Bean Leisure & Ruby May v Leeds City Council

The two clubs (Wildcats and Deep Blue) which appealed against Leeds City Council’s decision not to renew their licence have failed to have this decision overturned at Judicial Review.

Links to the decision can be found here: http://www.john-gaunt.co.uk/news/811/leeds-sev-operators-lose-judicial-review ref: [2014] EWHC 878 (Admin) Case No: CO/17374/2013 and CO/17440/2013

The decision confirms that the discretion available to local authorities to refuse renewal or initial license consent is very wide, and that restrictive policies can still be justified so long as there is a clear justification given.

According to J Stuart Smith, ‘The Council was entitled to reach the conclusions it did, which were in accordance with its published policy. Its decisions were rational and proportionate.’

This is significant in terms of Leeds pursuing a policy which referenced a seemingly inconclusive public consultation to support a reduction in city centre Sexual Entertainment Venues from 7 to 4.

Also of interest is the following: ‘If the licensing regime engages the Human Rights of operators of lap dancing clubs at all, it does so at a very low level… If the local authority exercises that power rationally and Judgment Approved by the court for handing down.
in accordance with the purposes of the statute, it would require very unusual facts for it to amount to a disproportionate restriction on Convention rights. If the local authority does not refer to an applicant’s Convention rights that may be an indication that it has given inadequate attention to them; but the question in every case is whether the applicant’s rights have been infringed, which is a question of substance and generally not simply one of procedure’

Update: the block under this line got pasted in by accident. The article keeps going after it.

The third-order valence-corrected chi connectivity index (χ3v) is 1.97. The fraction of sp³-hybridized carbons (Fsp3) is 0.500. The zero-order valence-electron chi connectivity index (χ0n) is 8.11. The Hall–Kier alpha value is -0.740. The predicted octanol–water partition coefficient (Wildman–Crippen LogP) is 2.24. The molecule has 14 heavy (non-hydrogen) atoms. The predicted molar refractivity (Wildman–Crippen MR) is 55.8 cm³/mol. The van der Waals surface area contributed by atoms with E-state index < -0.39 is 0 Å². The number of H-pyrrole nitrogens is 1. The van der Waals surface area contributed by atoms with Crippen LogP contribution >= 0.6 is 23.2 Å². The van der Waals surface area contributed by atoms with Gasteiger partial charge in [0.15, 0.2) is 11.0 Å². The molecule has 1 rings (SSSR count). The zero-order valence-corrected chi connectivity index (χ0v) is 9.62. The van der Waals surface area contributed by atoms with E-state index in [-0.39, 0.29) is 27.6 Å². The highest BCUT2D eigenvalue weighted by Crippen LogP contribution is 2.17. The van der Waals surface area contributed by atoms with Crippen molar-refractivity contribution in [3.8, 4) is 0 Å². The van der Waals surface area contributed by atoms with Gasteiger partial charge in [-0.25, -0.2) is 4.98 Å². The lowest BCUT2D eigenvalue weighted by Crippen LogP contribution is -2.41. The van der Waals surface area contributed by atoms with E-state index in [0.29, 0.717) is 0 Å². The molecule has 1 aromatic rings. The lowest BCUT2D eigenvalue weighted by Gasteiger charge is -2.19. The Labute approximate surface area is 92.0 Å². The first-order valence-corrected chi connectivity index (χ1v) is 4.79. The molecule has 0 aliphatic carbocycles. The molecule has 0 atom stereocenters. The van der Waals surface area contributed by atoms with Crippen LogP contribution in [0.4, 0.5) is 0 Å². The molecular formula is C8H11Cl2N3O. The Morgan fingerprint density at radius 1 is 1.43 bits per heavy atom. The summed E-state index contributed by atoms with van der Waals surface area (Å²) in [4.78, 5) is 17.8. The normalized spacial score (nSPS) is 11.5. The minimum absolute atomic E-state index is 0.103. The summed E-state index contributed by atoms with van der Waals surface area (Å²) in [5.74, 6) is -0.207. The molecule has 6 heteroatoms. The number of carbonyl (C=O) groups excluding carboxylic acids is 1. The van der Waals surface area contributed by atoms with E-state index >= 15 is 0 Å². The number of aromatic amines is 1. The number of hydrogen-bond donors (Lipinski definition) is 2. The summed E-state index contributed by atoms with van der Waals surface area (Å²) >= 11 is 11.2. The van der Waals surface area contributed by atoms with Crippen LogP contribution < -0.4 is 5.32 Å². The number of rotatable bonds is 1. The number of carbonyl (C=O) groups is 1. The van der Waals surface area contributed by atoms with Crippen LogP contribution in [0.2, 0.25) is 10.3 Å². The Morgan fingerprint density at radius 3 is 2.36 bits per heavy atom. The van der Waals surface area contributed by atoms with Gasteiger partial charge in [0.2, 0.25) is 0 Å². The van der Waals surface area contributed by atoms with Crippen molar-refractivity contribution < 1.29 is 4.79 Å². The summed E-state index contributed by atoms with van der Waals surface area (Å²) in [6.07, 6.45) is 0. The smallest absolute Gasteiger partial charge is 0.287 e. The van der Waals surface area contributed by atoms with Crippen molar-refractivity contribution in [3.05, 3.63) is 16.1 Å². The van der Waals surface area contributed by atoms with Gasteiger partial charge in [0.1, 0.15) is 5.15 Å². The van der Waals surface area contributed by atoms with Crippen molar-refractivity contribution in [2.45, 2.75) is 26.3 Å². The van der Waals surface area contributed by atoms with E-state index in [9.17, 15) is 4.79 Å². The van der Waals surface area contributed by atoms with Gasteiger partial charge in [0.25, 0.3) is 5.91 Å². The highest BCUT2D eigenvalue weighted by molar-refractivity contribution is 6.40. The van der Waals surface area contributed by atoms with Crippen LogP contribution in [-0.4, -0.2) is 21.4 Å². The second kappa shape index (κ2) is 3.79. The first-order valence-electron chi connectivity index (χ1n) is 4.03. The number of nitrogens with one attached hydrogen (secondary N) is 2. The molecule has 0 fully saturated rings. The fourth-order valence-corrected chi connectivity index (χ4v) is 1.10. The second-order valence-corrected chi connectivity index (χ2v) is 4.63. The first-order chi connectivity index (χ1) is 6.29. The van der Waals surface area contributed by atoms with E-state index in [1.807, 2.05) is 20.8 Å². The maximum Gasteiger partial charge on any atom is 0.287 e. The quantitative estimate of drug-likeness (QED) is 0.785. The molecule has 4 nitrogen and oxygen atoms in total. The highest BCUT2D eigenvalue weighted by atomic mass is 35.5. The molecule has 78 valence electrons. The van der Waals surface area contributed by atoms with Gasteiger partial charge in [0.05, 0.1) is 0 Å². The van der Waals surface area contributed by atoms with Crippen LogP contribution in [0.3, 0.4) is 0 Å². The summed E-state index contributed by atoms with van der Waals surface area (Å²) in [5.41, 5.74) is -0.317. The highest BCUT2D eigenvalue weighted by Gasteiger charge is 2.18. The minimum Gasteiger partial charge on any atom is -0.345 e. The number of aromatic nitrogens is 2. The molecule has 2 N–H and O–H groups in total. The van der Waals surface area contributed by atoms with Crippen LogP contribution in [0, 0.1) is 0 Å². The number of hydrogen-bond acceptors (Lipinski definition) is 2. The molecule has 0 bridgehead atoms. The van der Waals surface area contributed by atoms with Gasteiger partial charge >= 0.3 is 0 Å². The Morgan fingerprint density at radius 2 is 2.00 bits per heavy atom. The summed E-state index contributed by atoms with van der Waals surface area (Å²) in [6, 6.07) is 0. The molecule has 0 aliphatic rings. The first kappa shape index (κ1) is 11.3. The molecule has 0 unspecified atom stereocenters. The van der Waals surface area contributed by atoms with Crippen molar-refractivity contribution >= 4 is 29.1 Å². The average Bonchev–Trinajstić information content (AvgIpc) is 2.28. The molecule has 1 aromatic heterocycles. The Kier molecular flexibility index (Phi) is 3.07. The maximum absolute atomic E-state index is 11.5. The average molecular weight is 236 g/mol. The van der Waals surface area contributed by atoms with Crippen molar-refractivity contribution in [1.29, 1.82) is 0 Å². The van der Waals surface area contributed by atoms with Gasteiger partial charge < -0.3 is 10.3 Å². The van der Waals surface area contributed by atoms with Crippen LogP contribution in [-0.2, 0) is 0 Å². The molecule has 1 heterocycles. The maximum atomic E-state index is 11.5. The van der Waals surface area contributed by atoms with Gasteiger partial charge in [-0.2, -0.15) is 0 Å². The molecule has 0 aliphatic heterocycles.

This reaffirms a view that whilst there should be equal treatment of all service providers or licensees by the local authority, restrictive policies do not interfere with the EU equalities directive or more fundamental human rights so long as the restrictions imposed serve ‘the general public interest’

Which takes us back to the crux of the matter: who defines what is in the ‘general public’ interest? Are local authorities consulting adequately to ensure different publics have their views felt? Do we trust Licensing Committees to balance the interests of the ‘general public’ with the rights of those who want to run a legitimate business?

These questions are rhetorical, but need to be asked repeatedly given it is now clear that SEV legislation gives total power to local authorities to ban lap dance clubs in their locality so long as they justify that ban with reference to the public interest.

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